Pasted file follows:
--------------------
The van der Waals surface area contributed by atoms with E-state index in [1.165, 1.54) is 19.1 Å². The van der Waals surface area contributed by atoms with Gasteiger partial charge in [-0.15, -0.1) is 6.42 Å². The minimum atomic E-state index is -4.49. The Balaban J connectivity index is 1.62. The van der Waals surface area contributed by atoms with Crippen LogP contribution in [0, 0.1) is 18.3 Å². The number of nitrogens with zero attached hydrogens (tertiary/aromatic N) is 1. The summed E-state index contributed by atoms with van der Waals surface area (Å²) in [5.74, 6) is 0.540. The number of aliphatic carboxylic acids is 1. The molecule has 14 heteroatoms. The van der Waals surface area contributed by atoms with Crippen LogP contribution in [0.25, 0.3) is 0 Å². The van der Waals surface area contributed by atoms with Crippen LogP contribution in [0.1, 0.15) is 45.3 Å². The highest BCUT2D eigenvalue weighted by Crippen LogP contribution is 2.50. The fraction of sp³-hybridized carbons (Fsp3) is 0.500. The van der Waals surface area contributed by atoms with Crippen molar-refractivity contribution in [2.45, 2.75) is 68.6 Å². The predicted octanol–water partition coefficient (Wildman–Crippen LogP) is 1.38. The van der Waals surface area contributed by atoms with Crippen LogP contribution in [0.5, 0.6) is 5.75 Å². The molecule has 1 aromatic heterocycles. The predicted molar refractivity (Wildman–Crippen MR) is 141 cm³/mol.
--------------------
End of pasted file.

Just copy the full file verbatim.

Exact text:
The van der Waals surface area contributed by atoms with E-state index in [1.165, 1.54) is 19.1 Å². The van der Waals surface area contributed by atoms with Gasteiger partial charge in [-0.15, -0.1) is 6.42 Å². The minimum atomic E-state index is -4.49. The Balaban J connectivity index is 1.62. The van der Waals surface area contributed by atoms with Crippen LogP contribution in [0, 0.1) is 18.3 Å². The number of nitrogens with zero attached hydrogens (tertiary/aromatic N) is 1. The summed E-state index contributed by atoms with van der Waals surface area (Å²) in [5.74, 6) is 0.540. The number of aliphatic carboxylic acids is 1. The molecule has 14 heteroatoms. The van der Waals surface area contributed by atoms with Crippen LogP contribution in [0.25, 0.3) is 0 Å². The van der Waals surface area contributed by atoms with Crippen LogP contribution in [0.1, 0.15) is 45.3 Å². The highest BCUT2D eigenvalue weighted by Crippen LogP contribution is 2.50. The fraction of sp³-hybridized carbons (Fsp3) is 0.500. The van der Waals surface area contributed by atoms with Crippen molar-refractivity contribution in [2.45, 2.75) is 68.6 Å². The predicted octanol–water partition coefficient (Wildman–Crippen LogP) is 1.38. The van der Waals surface area contributed by atoms with Crippen LogP contribution in [0.5, 0.6) is 5.75 Å². The molecule has 1 aromatic heterocycles. The predicted molar refractivity (Wildman–Crippen MR) is 141 cm³/mol.